I did it! I finally decided I was worth being taken care of and allowed myself what I had previously considered a luxury: a prenatal massage. You’d think after three pregnancies, I would have done it ages ago; however, I am a very stubborn and “tough” girl who doesn’t believe in “wasting” money on things purely for me. Boy was I wrong. It was wonderful and it will not be the last time I go. This looks like it’ll become a regular thing for me now that I know better. I felt so much more relaxed afterwards. And I slept! I actually slept through the whole night! This never, ever happens to me, especially during pregnancy.
So, you may be asking: What is a prenatal massage and how is it different from a regular massage? A prenatal massage is a specialized technique that is designed for a woman usually in her second trimester up to part way through her third. It’s meant to improve circulation, give you some energy, and take some of the strain away from your over worked muscles and joints. It uses a lighter pressure and you lay on your sides as opposed to your back and tummy. Lying on your back is never a good idea when you’re pregnant. The weight of your baby and uterus blocks circulation to the placenta. This can cause complications that no amount of massage can help. It is a little more difficult for the masseuse to rub you down at this angle but far safer.
It also has the same great benefits as any message does. Loads of studies have shown that they relax and loosen tight muscles, reduce cortisol (that nasty stress hormone), increase blood flow (+++ for us preggers ;-), keeps the lymphatic system going strong, and flushes toxins out of the body. Just be sure to drink plenty of water afterwards as massage releases toxins that have built up in your muscles to float freely through your body, which can make you sick if you are not properly hydrated afterward.
What all this means is, that with regular prenatal massages you should become generally more relaxed. They help relieve insomnia, get rid of joint pain, and relieve swelling and headaches, even sinus congestion. Also not forgetting to mention all those neck, back, hip, leg and sciatica pain you’ve been having.
Here are just a few warnings to keep you safe and happy. The first trimester is a little too risky for a massage. With everything changing, it’s just not a good time (especially for surrogates or anyone getting assistance with conception). Also, research your masseuse first, don’t just go anywhere. People who specialize in this type of massage need to be specifically trained in prenatal massage. The right hands work miracles, the wrong ones could put you in the hospital. New studies are showing that the amount of trust you have in someone is equal to the amount of relaxation you will allow yourself to feel. If you’re not 100% with the person you won’t be able to reap all the benefits. Another thing: stay away from those ankles! They don’t know exactly why yet, but when you rub those bad boys, it can start labor. Unless you are past your due date, keep away. Just skip down to those well deserving (probably slightly larger) feet of yours.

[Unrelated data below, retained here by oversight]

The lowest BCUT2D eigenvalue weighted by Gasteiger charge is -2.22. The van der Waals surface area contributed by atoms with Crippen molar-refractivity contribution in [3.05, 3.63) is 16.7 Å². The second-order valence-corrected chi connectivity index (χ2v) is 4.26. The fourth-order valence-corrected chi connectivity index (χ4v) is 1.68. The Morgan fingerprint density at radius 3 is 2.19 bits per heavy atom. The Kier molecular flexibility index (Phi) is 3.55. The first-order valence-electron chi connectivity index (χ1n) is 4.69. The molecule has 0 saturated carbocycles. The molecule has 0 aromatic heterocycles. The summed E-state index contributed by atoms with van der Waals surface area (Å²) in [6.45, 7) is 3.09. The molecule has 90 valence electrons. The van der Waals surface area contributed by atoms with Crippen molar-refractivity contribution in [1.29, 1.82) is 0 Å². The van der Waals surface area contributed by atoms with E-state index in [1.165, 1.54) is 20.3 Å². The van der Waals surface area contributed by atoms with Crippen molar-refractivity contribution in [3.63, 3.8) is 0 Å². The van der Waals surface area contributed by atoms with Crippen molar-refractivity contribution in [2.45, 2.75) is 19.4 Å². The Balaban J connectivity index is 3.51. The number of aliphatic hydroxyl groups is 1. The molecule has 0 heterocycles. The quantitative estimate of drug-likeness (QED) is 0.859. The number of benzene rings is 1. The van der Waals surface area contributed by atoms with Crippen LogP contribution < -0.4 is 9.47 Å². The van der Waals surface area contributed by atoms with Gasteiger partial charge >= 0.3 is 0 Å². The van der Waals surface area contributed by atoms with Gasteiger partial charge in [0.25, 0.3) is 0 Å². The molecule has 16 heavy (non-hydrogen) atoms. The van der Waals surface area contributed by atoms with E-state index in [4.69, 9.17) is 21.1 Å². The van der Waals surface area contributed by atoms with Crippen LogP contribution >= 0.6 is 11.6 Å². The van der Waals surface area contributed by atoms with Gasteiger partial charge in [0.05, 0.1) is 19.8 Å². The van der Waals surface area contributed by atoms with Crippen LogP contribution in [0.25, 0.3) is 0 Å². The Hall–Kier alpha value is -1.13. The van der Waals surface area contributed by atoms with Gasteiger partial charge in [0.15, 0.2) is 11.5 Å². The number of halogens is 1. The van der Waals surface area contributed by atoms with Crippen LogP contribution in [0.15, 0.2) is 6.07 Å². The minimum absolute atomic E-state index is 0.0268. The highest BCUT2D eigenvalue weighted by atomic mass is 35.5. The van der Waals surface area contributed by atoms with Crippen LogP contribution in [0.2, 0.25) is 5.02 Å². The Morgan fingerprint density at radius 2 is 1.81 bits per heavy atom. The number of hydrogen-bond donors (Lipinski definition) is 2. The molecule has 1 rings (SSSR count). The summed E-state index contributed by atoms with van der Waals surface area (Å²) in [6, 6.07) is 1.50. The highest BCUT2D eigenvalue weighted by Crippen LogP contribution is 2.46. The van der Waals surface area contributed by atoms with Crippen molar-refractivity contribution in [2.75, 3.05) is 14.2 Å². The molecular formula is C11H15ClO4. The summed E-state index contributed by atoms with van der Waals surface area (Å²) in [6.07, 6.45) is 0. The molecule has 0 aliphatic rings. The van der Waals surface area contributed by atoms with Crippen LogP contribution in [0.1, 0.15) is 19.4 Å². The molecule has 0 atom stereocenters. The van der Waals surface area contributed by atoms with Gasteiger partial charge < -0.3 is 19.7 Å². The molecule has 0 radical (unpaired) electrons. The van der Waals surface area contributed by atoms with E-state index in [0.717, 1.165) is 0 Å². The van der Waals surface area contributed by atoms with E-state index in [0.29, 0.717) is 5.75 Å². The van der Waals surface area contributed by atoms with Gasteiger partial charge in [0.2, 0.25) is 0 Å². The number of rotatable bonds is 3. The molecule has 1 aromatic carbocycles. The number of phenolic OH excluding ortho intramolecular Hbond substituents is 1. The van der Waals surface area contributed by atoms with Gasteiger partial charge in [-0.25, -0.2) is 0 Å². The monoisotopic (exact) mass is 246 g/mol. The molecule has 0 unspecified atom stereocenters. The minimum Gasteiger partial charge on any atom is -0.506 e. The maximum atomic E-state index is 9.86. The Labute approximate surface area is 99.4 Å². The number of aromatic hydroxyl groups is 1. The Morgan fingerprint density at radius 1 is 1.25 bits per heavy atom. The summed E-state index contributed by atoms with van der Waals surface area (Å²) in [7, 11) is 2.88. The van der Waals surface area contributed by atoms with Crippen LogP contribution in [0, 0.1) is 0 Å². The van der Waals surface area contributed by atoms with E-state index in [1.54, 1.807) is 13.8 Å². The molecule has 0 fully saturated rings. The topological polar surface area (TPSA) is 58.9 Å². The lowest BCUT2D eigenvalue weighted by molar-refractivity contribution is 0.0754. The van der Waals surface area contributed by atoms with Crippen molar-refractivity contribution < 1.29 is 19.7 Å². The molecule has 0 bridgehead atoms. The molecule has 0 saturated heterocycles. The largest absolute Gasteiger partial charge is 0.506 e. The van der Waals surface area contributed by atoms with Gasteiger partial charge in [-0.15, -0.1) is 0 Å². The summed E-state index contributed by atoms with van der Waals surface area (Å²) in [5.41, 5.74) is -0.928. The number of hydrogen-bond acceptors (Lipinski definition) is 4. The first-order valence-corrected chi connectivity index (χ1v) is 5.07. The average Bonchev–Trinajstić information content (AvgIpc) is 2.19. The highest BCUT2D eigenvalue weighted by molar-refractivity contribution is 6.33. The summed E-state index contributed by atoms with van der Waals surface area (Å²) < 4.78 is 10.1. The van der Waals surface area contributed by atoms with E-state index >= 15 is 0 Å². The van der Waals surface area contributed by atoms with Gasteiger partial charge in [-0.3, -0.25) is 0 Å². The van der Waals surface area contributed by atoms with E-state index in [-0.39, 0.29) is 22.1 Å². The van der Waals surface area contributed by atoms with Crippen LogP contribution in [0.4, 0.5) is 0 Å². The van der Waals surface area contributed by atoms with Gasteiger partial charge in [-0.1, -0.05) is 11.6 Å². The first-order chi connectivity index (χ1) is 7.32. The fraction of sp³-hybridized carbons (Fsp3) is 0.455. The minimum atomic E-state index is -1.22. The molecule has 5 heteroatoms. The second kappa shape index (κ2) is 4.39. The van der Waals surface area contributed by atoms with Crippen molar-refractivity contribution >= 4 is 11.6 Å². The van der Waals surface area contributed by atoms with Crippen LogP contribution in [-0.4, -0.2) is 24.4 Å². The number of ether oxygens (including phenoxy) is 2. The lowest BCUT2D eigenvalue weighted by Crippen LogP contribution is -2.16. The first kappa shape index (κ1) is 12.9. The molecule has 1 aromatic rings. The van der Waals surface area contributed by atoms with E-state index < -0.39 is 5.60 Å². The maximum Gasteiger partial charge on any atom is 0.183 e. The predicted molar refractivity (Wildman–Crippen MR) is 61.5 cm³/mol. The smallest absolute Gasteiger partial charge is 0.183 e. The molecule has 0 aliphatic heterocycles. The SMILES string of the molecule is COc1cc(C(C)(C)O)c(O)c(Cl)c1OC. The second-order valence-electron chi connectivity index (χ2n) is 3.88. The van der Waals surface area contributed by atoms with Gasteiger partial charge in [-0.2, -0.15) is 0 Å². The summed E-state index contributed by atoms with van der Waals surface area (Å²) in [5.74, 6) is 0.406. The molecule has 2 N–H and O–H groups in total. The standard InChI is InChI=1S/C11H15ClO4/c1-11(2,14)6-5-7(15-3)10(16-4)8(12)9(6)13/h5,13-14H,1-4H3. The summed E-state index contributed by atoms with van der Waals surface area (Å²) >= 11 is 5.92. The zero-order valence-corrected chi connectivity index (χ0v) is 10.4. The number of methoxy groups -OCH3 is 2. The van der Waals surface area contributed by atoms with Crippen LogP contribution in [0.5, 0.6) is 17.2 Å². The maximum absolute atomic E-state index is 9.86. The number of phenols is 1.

Now if you’ll excuse me I’m off to go book my next appointment…
Have you heard about this? A gynecologist in India has been charged with human trafficking and forgery after selling a baby using fake surrogacy papers. He and his “clients” have been making the international headlines for the past couple of months and it looks as if this has been going on for some time now. Dr. Bharat Atit, along with three of his staff, were arrested and booked after it was discovered that a newborn baby had been illegally sold via the Doctor by a woman and her boyfriend. Now they are investigating previous claims and more cases are coming to light.
The woman involved, claimed rape towards her boyfriend when she was 5 months pregnant. It was discovered that she had done this because they were arguing over the price of the child and she is to use this claim to cut the boyfriend’s percentage. Once this was found out she dropped the charges, however, this opened the investigation to that of the Doctor.
This newest scandal involving surrogacy in India raises the issue of legality when it comes to these delicate waters. India has had issues before dealing with the health and treatment of their surrogates during prenatal care and the backgrounds of the women that were being used.
India was a place that was considered to be “a great deal” to go to for people looking to start an “inexpensive” family which made it easy for some, to turn a blind eye to the murkiness involved. However, with these new legal issues piled on top of the old health ones, they may be losing their drawing power for even those with lesser morals.
First, it is used as a method of human trafficking. Second, the surrogates are treated like cattle. Yes, it is cheaper, but at what cost? This is a child we are discussing. A child carried by a person no less important or critical to the process than the intended parent. Having a child when you physical aren’t able to is tricky enough, without weighing on your conscience as well. People are now coming to realize it’s not worth the gamble of saving money. This is a child we are talking about and ensuring that child has the best start in life starts at conception.